Wim van Kraanen Sound reproducing equipment and organ music
Het ORGEL 97 (2001), nr. 1, 34-36 [summary]

What sound reproducing equipment is fit for organ music? The answer depends on the properties of the stereo, the taste of the listener, and the acoustic circumstances in the listening room. This article deals with the stereo, in particular with the speakers and the amplifier.

The speakers have to reproduce very low pitches and should consequently be large. Electrostatic speakers are not to be preferred: the ‘image’ of the music they produce is not ‘wide’ and they are not fit to reproduce the organ’s deepest sounds properly. Dynamic speakers do better in this respect; a disadvantage is that they require a speaker for each frequency range. A two-way system (with two speakers) might be best: the number of filters, which have to divide the frequencies over the speakers, is in that case as small as possible.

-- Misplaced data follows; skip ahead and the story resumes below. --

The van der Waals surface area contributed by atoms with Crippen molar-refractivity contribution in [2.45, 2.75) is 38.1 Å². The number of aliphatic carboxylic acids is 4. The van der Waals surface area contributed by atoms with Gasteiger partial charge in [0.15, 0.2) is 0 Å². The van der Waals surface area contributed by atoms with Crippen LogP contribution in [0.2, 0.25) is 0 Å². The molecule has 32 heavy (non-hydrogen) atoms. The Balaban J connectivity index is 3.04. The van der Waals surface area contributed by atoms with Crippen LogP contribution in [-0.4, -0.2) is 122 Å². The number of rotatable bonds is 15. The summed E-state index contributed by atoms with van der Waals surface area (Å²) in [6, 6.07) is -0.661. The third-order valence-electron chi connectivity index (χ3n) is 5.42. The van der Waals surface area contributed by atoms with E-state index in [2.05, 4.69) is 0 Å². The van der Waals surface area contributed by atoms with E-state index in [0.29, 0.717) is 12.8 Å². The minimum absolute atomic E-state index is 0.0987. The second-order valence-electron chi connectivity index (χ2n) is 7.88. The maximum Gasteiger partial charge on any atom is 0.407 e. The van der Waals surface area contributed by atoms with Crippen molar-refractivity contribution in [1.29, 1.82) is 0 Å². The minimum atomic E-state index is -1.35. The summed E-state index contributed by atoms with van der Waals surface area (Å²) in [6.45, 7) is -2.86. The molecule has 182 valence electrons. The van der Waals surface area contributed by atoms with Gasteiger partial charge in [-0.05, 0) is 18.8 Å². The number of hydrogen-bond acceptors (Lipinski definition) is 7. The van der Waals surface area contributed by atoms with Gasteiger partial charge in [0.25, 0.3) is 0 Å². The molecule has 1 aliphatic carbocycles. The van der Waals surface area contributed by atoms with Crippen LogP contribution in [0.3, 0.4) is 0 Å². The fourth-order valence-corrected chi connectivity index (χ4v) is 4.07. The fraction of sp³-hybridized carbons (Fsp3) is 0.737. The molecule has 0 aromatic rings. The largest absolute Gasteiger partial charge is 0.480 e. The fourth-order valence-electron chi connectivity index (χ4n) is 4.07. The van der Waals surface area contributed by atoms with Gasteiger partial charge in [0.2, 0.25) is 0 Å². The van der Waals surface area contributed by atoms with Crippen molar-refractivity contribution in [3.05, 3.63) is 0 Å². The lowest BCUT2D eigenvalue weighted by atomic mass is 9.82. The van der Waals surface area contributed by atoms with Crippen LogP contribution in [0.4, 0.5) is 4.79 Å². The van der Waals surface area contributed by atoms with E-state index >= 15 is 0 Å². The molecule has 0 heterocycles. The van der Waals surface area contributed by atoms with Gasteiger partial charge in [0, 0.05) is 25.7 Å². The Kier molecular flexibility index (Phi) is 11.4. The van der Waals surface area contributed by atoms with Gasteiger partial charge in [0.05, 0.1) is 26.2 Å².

We have to distinguish between transistor-amplifiers and valve-amplifiers. A transistor-amplifier controls the speaker better in most cases, while a valve amplifier, which has in general less power, is better with respect to detail and ‘airiness’. Because organ music requires large speakers, a valve amplifier with sufficient power to control low frequencies seems an appropriate solution.

Listeners who do not appreciate large speakers, may want to try so-called ‘monitors’: these are relatively small speakers that give a rather convincing impression of low frequencies.